An all-payer claims database (APCD) is a system that collects health care claims and related data from all (or nearly all) entities that pay for health care services in a geographic area, including private and public health plans. Today, 23 states have APCDs, another five states have more limited efforts, and several more are considering creating one. APCDs are valuable tools that virtually anyone with a stake in the health care system — including consumers, employers, health care providers, insurers, researchers, and policymakers — can use to understand and improve the system. However, as we discuss in a new report, today’s APCDs have important limitations, which action by federal policymakers could resolve.
Limitations of Today’s All-Payer Claims Databases
The most prominent challenge facing state APCDs arises from a 2016 Supreme Court decision, Gobeille v. Liberty Mutual Insurance Co. In that decision, the Court held that states may not require data collection from nongovernmental self-insured group health plans (that is, private employer plans in which the employer bears the risk for enrollee health care claims itself). Because these plans represent about one-third of all covered people, the Court’s decision created a large gap in state APCDs.
Other limitations arise from the fact that each state makes its own decisions about whether to create an APCD and how to operate it. Issues include: challenges in combining data from multiple states, which make it hard to compare experiences across states; the lack of an automatic mechanism for making data available to federal policymakers; and the fact that operating a patchwork of state databases forfeits potential economies of scale. Further, about half of the U.S. population lives in a state without an APCD.
Federal Policy Options to Help APCDs Reach Their Potential
Should they wish to, federal policymakers have administrative and legislative options that could redress the limitations of current APCDs:
Enable state collection of self-insured data.
Federal policymakers can directly restore the ability of state APCDs to collect data from self-insured plans by enacting legislation. Alternatively, the Supreme Court’s decision in Gobeille described a legal pathway by which the federal government could authorize states to collect these data without new legislation. In either case, policymakers could choose to limit the ability to collect data from self-insured plans to state APCDs that met certain conditions, like collecting data in a uniform format to reduce administrative burden on payers or providing adequate researcher access to the data.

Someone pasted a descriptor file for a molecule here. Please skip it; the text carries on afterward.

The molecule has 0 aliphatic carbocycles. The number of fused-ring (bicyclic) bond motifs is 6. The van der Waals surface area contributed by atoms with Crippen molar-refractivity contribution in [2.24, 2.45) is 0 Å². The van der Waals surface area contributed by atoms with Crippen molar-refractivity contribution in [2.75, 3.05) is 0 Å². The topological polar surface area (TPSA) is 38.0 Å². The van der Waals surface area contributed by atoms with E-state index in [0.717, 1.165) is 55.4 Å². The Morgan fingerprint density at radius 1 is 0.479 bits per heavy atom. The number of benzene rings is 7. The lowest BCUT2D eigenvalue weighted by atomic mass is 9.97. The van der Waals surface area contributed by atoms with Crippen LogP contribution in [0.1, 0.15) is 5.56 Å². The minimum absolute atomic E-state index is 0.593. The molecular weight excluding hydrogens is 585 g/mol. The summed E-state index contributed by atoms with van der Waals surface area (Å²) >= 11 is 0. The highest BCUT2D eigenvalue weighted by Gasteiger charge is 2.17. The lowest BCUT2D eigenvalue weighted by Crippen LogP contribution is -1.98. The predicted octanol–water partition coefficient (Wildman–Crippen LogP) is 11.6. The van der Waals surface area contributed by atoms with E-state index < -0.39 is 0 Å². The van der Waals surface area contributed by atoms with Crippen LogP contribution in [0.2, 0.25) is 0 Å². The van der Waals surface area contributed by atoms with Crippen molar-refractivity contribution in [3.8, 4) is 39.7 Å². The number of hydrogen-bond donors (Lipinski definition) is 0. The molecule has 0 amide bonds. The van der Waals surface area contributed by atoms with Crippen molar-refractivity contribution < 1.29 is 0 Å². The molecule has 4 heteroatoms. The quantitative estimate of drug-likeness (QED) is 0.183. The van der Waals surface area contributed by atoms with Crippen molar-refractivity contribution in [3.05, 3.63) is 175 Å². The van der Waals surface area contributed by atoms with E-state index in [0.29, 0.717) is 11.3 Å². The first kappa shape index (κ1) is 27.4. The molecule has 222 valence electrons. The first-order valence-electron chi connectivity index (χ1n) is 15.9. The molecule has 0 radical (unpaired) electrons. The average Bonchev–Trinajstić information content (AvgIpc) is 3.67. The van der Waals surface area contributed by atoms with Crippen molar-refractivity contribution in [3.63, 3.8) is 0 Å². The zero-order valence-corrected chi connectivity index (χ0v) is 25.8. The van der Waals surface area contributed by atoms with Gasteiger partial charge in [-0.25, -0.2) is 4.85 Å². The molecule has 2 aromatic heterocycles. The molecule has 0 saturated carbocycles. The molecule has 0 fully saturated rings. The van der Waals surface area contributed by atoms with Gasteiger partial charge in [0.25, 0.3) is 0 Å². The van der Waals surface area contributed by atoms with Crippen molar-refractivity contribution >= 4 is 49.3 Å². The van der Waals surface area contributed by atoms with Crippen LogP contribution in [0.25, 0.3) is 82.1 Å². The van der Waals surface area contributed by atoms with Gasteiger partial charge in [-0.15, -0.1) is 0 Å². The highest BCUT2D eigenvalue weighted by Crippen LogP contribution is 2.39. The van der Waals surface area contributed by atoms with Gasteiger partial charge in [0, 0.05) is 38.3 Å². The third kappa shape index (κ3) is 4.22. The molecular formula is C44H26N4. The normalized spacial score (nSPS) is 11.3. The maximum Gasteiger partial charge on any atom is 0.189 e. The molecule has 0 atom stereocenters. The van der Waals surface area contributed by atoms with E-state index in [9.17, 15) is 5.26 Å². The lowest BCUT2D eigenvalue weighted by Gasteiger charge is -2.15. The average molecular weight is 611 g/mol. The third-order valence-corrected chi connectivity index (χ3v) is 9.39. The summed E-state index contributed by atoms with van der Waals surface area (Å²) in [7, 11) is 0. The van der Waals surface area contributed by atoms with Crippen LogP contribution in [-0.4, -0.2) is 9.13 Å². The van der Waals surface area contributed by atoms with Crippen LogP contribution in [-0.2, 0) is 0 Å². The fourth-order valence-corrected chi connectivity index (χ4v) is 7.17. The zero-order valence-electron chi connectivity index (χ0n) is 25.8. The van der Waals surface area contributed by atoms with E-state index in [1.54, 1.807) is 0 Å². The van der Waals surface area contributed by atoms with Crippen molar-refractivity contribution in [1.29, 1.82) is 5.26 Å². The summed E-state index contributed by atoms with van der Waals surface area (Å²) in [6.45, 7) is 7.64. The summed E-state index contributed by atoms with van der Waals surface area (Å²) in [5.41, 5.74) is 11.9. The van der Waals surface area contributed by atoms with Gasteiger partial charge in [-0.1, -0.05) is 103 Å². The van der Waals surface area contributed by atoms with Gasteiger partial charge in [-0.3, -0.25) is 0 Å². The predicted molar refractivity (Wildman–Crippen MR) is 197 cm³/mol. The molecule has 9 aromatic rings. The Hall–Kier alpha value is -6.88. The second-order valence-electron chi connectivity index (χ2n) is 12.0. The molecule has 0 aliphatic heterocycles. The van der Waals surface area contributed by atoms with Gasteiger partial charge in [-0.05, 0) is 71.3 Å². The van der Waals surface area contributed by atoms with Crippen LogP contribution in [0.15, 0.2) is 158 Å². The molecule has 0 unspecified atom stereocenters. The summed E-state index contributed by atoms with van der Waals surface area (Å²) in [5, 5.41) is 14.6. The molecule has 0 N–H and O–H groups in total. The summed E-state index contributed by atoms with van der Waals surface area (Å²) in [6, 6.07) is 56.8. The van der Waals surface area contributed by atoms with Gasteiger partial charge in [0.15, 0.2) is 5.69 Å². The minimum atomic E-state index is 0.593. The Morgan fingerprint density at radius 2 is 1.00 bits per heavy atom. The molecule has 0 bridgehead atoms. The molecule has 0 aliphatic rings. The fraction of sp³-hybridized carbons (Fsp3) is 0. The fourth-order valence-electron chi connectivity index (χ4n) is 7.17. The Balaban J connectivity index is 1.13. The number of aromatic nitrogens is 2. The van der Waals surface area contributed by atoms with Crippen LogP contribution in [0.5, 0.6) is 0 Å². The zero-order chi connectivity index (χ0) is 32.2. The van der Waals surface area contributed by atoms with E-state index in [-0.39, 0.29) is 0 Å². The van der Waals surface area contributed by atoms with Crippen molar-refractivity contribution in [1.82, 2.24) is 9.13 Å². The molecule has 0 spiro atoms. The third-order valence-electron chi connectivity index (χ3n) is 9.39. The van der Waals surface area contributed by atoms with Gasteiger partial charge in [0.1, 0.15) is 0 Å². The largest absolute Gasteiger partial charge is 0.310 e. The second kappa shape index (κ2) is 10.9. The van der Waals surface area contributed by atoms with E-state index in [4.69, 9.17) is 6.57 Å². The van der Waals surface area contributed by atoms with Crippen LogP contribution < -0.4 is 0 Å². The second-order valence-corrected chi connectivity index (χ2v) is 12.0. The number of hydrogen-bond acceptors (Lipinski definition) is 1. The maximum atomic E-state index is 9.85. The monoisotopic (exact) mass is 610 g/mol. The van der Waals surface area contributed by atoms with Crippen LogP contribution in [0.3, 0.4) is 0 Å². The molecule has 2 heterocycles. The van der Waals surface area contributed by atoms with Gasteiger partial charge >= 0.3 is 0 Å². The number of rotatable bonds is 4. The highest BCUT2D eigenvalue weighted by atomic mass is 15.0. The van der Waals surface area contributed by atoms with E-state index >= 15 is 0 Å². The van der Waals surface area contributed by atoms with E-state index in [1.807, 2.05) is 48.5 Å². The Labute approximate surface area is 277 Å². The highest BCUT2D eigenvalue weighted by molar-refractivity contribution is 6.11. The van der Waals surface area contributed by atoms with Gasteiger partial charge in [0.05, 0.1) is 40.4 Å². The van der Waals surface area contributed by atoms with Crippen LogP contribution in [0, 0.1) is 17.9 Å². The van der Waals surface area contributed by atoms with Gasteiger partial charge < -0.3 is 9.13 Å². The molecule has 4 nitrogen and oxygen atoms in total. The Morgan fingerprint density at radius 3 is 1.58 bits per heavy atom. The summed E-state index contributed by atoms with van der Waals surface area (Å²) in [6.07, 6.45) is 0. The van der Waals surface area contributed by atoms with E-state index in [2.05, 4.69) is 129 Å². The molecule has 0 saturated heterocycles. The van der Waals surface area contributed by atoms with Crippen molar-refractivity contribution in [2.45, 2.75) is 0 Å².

Create a national APCD.
The federal government could build a national database that would collect data from all payers in all states. Policymakers and researchers could then access this comprehensive dataset, subject to appropriate privacy safeguards. Data from a national APCD also could be shared with states. This would require that states modify their existing systems but would free them from the burden of collecting data themselves.
Such a system would require careful attention to privacy and data-security concerns. A national APCD could adopt procedures like those that govern existing federal health care databases. These could include barring users from disclosing anything other than aggregated results, requiring rigorous data-security practices, limiting access to data elements required for planned analyses only, and mandating that work is done in a secure computing environment controlled by the federal government.
The federal government likely has the authority to create a national APCD without new legislation, but such an initiative is more likely to be successful if Congress directs and funds the work. Policymakers also could consider housing this initiative within a nonprofit, rather than a federal agency, as proposed in legislation recently considered in the Senate Health, Education, Labor, and Pensions Committee. Such an approach poses some governance concerns and would likely require new legislation.
Expand state APCD coverage, while integrating their data.
Policymakers also could pursue a hybrid approach that would expand, improve, and integrate existing state databases. In this model, policymakers would: 1) authorize state APCDs to collect self-insured data; 2) provide grants to states to encourage creation of new APCDs; and 3) require states to collect data through a standardized process and share data with a federal clearinghouse, similar to the existing one for state hospital encounter data. The clearinghouse could support research projects that require data from multiple states and facilitate use of data by federal policymakers. However, it is still unlikely all states would create databases, and each state would still need to invest in its own infrastructure for collecting and maintaining claims data. The federal government likely already has the authority to pursue this approach, but such an initiative is more likely to be undertaken with congressional support.
Assessing the Options to Move Forward
Among these options, creating a national APCD has important advantages. With a small investment of resources relative to total U.S. health care spending, policymakers could create a tool that offers a comprehensive picture of the health care system that no existing data source can come close to matching, thereby accelerating efforts to better understand and ultimately improve American health care. While efforts to expand the number of state APCDs and integrate existing APCDs could also improve the current situation and might encounter less stakeholder opposition, they would not provide as comprehensive or complete a resource. Short of these larger projects, the federal government could advance understanding of our health care system by restoring states’ ability to collect self-insured data, a fairly simple undertaking that will make existing APCDs more useful and comprehensive.